While acceleration ability is probably the most important phase of speed to focus on in rugby, there are times during match play when the ability to attain maximum speed will be required (Rumpf et al, 2016). True maximum speed is the highest speed possible and is typically reached after 30 metres for team sport players (Kale et al, 2009). While this may be more relevant to outside backs (Deutsch et al, 2006), it may be important for all players to complete maximum speed training. For example, player A has a higher maximal speed than player B. At submaximal running speeds player B will be closer to his maximal speed compared to player A. This means that player A will be using less effort at submaximal levels because they have a higher maximal speed and thus is more efficient at submaximal speeds. It is also important to complete maximal speed training from an injury prevention point of view. During maximal speed running the speed of limb rotation and muscle contractions are extremely high and this place a large stress on the body (Jeffs, 2014). Coaches need to train maximal speed for the players to be able to get used to the specific demands placed on the body and try to reduce injury risk.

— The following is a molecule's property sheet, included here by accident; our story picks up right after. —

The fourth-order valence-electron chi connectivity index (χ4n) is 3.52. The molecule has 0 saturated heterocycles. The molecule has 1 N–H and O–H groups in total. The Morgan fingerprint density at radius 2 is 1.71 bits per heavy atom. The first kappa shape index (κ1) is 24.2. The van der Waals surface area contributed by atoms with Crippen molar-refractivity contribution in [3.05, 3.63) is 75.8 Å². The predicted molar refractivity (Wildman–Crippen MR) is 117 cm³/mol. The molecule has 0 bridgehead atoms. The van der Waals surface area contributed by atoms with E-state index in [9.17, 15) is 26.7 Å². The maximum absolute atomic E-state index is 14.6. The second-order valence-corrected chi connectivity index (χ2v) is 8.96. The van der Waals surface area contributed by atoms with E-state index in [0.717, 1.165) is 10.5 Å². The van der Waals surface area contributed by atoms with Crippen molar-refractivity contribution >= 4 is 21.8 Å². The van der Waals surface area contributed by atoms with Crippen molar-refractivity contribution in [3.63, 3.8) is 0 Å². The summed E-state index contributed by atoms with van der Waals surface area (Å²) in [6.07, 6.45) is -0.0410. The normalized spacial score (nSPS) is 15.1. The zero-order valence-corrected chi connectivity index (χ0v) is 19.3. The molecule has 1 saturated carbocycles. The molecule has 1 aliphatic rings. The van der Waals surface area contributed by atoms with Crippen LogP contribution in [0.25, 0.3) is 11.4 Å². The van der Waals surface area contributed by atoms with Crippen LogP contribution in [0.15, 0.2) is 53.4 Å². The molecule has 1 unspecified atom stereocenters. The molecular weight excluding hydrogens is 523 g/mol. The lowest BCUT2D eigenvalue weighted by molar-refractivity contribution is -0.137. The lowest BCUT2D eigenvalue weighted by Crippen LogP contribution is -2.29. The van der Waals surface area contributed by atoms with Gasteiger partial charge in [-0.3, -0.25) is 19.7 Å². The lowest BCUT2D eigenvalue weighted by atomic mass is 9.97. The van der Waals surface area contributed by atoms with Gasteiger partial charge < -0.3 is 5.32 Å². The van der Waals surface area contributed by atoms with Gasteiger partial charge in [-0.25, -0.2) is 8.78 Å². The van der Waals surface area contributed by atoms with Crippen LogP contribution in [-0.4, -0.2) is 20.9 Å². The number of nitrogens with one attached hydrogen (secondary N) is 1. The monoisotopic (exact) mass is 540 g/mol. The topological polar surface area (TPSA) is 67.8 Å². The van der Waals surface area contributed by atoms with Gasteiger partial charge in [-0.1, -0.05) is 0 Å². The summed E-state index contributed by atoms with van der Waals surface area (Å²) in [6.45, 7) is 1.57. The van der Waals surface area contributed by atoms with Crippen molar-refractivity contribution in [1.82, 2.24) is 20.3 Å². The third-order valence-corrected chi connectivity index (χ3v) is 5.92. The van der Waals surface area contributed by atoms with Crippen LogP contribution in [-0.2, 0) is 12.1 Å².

When the player is in maximal velocity phase of sprinting, the trunk will be more upright and both stride rate and length will contribute to the speed (Bompa and Haff, 2009). The speed of the player will be determined by how much force the player can put into the ground in the very minimal foot ground contact time of maximal sprinting (Bompa and Haff, 2009). The foot should contact the ground directly beneath or just in front of the players centre of mass. If the player over-strides and the foot is way in front of the player, then a much larger braking force will be applied to the player and they will not reach as high a speed as possible. Triple extension of the hip, knee, and ankle propel the player forward and then these joints flex to bring the knee out in front of the player to prepare for the next ground contact. The heel should be close to the glutes as the leg is recovered for the next ground strike as shown in the picture below to allow rapid repositioning of the leg for the next ground contact with the foot (Bompa and Haff, 2009)